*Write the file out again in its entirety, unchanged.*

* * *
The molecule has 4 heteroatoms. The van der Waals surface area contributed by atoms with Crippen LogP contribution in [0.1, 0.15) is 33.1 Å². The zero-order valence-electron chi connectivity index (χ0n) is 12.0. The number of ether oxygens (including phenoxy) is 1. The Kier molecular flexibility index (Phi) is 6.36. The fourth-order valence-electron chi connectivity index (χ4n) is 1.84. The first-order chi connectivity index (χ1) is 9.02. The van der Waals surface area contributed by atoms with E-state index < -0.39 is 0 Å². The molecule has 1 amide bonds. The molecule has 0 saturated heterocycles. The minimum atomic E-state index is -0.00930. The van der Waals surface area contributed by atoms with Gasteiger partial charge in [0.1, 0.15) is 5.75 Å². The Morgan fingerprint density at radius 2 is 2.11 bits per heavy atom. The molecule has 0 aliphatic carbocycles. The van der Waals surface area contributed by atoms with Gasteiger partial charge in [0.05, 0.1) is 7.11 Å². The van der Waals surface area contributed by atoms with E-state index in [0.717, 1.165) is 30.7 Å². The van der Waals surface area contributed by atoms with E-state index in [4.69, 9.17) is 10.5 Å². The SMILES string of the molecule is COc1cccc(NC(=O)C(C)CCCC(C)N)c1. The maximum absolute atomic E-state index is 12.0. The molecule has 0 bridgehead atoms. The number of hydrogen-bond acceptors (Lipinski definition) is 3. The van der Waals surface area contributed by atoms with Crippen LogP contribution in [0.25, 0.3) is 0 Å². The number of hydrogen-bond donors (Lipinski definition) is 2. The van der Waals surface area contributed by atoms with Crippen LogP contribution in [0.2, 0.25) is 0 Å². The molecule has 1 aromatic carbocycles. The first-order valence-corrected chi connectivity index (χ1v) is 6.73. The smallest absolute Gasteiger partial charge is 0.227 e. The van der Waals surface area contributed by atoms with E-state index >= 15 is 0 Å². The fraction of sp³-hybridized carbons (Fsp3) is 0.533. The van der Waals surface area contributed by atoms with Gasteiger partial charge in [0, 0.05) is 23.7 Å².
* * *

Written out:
The molecule has 4 heteroatoms. The van der Waals surface area contributed by atoms with Crippen LogP contribution in [0.1, 0.15) is 33.1 Å². The zero-order valence-electron chi connectivity index (χ0n) is 12.0. The number of ether oxygens (including phenoxy) is 1. The Kier molecular flexibility index (Phi) is 6.36. The fourth-order valence-electron chi connectivity index (χ4n) is 1.84. The first-order chi connectivity index (χ1) is 9.02. The van der Waals surface area contributed by atoms with E-state index < -0.39 is 0 Å². The molecule has 1 amide bonds. The molecule has 0 saturated heterocycles. The minimum atomic E-state index is -0.00930. The van der Waals surface area contributed by atoms with Gasteiger partial charge in [0.1, 0.15) is 5.75 Å². The Morgan fingerprint density at radius 2 is 2.11 bits per heavy atom. The molecule has 0 aliphatic carbocycles. The van der Waals surface area contributed by atoms with Gasteiger partial charge in [0.05, 0.1) is 7.11 Å². The van der Waals surface area contributed by atoms with E-state index in [0.717, 1.165) is 30.7 Å². The van der Waals surface area contributed by atoms with E-state index in [4.69, 9.17) is 10.5 Å². The SMILES string of the molecule is COc1cccc(NC(=O)C(C)CCCC(C)N)c1. The maximum absolute atomic E-state index is 12.0. The molecule has 0 bridgehead atoms. The number of hydrogen-bond acceptors (Lipinski definition) is 3. The van der Waals surface area contributed by atoms with Crippen LogP contribution in [0.25, 0.3) is 0 Å². The number of hydrogen-bond donors (Lipinski definition) is 2. The van der Waals surface area contributed by atoms with Crippen LogP contribution in [0.2, 0.25) is 0 Å². The molecule has 1 aromatic carbocycles. The first-order valence-corrected chi connectivity index (χ1v) is 6.73. The smallest absolute Gasteiger partial charge is 0.227 e. The van der Waals surface area contributed by atoms with E-state index >= 15 is 0 Å². The fraction of sp³-hybridized carbons (Fsp3) is 0.533. The van der Waals surface area contributed by atoms with Gasteiger partial charge in [0, 0.05) is 23.7 Å².